IRR to President Ramaphosa: Stop playing games, stop the Blatant Elite Enrichment that is BEE
20 January 2021
South Africans must conclude from President Ramaphosa’s remarks this week on BEE that the ANC government has learnt nothing from the catastrophic failure of race-based empowerment policy, while stubbornly ignoring better policies such as Economic Empowerment for the Disadvantaged (EED).
While BEE has in reality come to stand for ‘blatant elite enrichment’, President Ramaphosa has expressed his desire to make 2021 a ‘game changer’ for this policy misadventure. To ignore the failures of BEE and to be deaf to better alternatives – such as the IRR’s EED policy – is to condemn more people to poverty and our economy to stagnation.
The president reportedly said at an event on Tuesday hosted by the African National Congress’s Progressive Business Forum: “Sometimes we talk in broad terms about the economy. We now need to go deeper into exactly what makes the economy work and function, and the participation of black people in all areas of economic activity. We will then see how best we can get black people to participate. This is the year that we should be able to do that and move the needle of economic empowerment for women, young people and black people broadly. We need to be able to say in a few years’ time that the empowerment of our people is now becoming a reality.”
However, what must actually become a reality is real economic empowerment. The data is indisputably clear: BEE does not benefit those in need, but only members of the politically connected elite, like the president himself.
In stark contrast to the inherent weaknesses of race-based empowerment policy stands the sound alternative of EED, formulated by the IRR’s Head of Policy Research, Dr Anthea Jeffery.
Where convoluted BEE measures rely on race as a proxy for disadvantage – by which, absurdly, President Ramaphosa is a disadvantaged billionaire – EED would deal directly and honestly with disadvantage itself. This would finally scrap Apartheid-era racial classification, and end the cronyism that has had the effect of robbing from the poor to give to the powerful.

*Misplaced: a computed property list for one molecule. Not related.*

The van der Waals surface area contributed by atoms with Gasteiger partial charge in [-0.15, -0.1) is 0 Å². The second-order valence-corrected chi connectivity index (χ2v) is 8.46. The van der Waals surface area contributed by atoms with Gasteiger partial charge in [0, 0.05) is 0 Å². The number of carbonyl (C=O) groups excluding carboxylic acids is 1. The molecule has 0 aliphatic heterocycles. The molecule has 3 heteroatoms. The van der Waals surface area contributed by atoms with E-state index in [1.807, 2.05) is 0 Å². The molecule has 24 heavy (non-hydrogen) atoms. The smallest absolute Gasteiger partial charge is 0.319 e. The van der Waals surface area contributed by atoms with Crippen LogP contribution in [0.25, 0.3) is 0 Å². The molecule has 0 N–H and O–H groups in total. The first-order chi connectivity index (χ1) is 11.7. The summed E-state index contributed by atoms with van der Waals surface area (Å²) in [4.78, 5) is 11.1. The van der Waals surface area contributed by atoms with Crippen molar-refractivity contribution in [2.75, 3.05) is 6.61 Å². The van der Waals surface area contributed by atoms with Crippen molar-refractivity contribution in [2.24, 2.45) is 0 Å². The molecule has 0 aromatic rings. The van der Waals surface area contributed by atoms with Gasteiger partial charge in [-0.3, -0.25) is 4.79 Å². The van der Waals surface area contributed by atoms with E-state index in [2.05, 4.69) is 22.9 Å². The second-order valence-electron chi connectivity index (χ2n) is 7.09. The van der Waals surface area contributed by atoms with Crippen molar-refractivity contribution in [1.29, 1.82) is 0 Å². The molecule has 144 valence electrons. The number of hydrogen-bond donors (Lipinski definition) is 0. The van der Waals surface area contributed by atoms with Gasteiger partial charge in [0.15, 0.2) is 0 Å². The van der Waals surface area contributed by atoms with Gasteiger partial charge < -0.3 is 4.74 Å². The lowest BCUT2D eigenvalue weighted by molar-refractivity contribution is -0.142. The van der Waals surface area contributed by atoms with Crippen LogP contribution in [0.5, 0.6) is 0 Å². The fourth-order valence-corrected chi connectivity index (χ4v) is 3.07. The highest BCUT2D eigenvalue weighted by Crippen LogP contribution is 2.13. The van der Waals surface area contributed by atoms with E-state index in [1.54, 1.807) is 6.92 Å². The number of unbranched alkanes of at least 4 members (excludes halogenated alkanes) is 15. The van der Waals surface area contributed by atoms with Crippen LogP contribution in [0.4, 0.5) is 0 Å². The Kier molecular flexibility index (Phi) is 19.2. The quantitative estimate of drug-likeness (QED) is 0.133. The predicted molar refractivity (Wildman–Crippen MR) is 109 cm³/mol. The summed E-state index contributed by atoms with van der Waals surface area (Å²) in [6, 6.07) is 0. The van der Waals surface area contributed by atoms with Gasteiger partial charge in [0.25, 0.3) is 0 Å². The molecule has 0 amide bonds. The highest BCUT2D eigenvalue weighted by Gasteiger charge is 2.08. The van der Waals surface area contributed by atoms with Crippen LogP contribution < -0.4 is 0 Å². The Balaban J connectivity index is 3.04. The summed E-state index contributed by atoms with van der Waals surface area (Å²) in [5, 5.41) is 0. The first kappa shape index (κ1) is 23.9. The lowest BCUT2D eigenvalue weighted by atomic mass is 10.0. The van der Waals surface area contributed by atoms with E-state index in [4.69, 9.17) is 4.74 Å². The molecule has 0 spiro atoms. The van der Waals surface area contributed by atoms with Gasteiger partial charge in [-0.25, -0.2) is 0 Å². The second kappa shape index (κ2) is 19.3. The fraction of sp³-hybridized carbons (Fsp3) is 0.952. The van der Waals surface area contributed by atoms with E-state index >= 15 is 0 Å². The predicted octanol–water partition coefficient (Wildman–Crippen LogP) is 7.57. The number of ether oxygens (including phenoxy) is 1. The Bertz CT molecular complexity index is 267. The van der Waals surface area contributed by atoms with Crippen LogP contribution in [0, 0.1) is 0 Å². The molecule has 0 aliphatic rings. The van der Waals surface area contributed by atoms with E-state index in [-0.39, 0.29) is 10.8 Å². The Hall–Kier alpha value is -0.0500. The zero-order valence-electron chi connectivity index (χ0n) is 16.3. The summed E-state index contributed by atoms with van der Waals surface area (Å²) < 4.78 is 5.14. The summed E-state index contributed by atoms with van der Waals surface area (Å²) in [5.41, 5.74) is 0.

Furthermore, EED focuses not on outputs in the form of numerical quotas, but rather on providing the inputs necessary to empower poor South Africans. Far from overlooking the key barriers to upward mobility, it seeks to overcome these by focusing on economic growth, excellent education, employment, and the promotion of vibrant and successful entrepreneurship.
Research by the IRR shows clearly that the real issue of inequality is not race but socio-economic deficits. This is most clearly visible in the inequality among black South Africans. Where inequality among Indian South Africans has declined, inequality among black South Africans has worsened – this over a period that saw an overall reduction in inequality.
Says Hermann Pretorius, IRR Head of Strategic Initiatives: “President Ramaphosa and his ANC colleagues have done very nicely from the empowerment framework they created – not so much the rest of our people. The president’s reference to a ‘game changer’ must be seen in the context of a game that the political elites have rigged in their favour. Rather than a game changer, South Africans need the ANC to stop playing games. Scrap blatant elite enrichment and give real empowerment policy a chance.”
Issued by Hermann Pretorius, IRR Head of Strategic Initiatives, 20 January 2021